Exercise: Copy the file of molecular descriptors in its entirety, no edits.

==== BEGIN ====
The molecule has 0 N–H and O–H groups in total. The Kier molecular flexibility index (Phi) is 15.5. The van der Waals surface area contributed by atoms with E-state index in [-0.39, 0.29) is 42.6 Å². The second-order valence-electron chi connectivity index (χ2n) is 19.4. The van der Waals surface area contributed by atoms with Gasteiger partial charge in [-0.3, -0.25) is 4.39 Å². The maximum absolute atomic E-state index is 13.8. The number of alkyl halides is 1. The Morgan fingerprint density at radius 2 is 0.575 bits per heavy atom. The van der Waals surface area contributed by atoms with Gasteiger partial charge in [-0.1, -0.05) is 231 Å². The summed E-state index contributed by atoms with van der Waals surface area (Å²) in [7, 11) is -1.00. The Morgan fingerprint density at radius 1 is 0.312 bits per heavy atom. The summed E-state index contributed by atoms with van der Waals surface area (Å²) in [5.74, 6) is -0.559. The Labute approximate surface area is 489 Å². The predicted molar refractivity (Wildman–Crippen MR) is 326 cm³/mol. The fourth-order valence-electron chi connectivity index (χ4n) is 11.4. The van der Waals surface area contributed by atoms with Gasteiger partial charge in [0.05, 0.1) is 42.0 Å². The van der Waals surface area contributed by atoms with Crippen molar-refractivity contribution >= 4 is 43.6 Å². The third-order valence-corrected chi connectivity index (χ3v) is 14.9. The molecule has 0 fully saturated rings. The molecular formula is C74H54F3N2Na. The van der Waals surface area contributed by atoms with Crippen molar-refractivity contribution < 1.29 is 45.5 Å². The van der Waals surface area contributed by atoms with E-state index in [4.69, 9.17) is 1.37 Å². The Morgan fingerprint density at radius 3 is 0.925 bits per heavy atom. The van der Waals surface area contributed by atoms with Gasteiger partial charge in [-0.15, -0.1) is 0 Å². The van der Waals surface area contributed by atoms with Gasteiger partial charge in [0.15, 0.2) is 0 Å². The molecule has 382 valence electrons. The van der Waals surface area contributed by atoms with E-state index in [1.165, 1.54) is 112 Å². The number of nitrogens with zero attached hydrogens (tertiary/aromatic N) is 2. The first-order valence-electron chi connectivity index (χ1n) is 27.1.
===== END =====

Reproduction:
The molecule has 0 N–H and O–H groups in total. The Kier molecular flexibility index (Phi) is 15.5. The van der Waals surface area contributed by atoms with E-state index in [-0.39, 0.29) is 42.6 Å². The second-order valence-electron chi connectivity index (χ2n) is 19.4. The van der Waals surface area contributed by atoms with Gasteiger partial charge in [-0.3, -0.25) is 4.39 Å². The maximum absolute atomic E-state index is 13.8. The number of alkyl halides is 1. The Morgan fingerprint density at radius 2 is 0.575 bits per heavy atom. The van der Waals surface area contributed by atoms with Gasteiger partial charge in [-0.1, -0.05) is 231 Å². The summed E-state index contributed by atoms with van der Waals surface area (Å²) in [7, 11) is -1.00. The Morgan fingerprint density at radius 1 is 0.312 bits per heavy atom. The summed E-state index contributed by atoms with van der Waals surface area (Å²) in [5.74, 6) is -0.559. The Labute approximate surface area is 489 Å². The predicted molar refractivity (Wildman–Crippen MR) is 326 cm³/mol. The fourth-order valence-electron chi connectivity index (χ4n) is 11.4. The van der Waals surface area contributed by atoms with Gasteiger partial charge in [0.05, 0.1) is 42.0 Å². The van der Waals surface area contributed by atoms with Crippen molar-refractivity contribution >= 4 is 43.6 Å². The third-order valence-corrected chi connectivity index (χ3v) is 14.9. The molecule has 0 fully saturated rings. The molecular formula is C74H54F3N2Na. The van der Waals surface area contributed by atoms with Crippen molar-refractivity contribution < 1.29 is 45.5 Å². The van der Waals surface area contributed by atoms with E-state index in [4.69, 9.17) is 1.37 Å². The Morgan fingerprint density at radius 3 is 0.925 bits per heavy atom. The van der Waals surface area contributed by atoms with Gasteiger partial charge in [-0.15, -0.1) is 0 Å². The van der Waals surface area contributed by atoms with Gasteiger partial charge in [0.15, 0.2) is 0 Å². The molecule has 382 valence electrons. The van der Waals surface area contributed by atoms with E-state index in [1.165, 1.54) is 112 Å². The number of nitrogens with zero attached hydrogens (tertiary/aromatic N) is 2. The first-order valence-electron chi connectivity index (χ1n) is 27.1.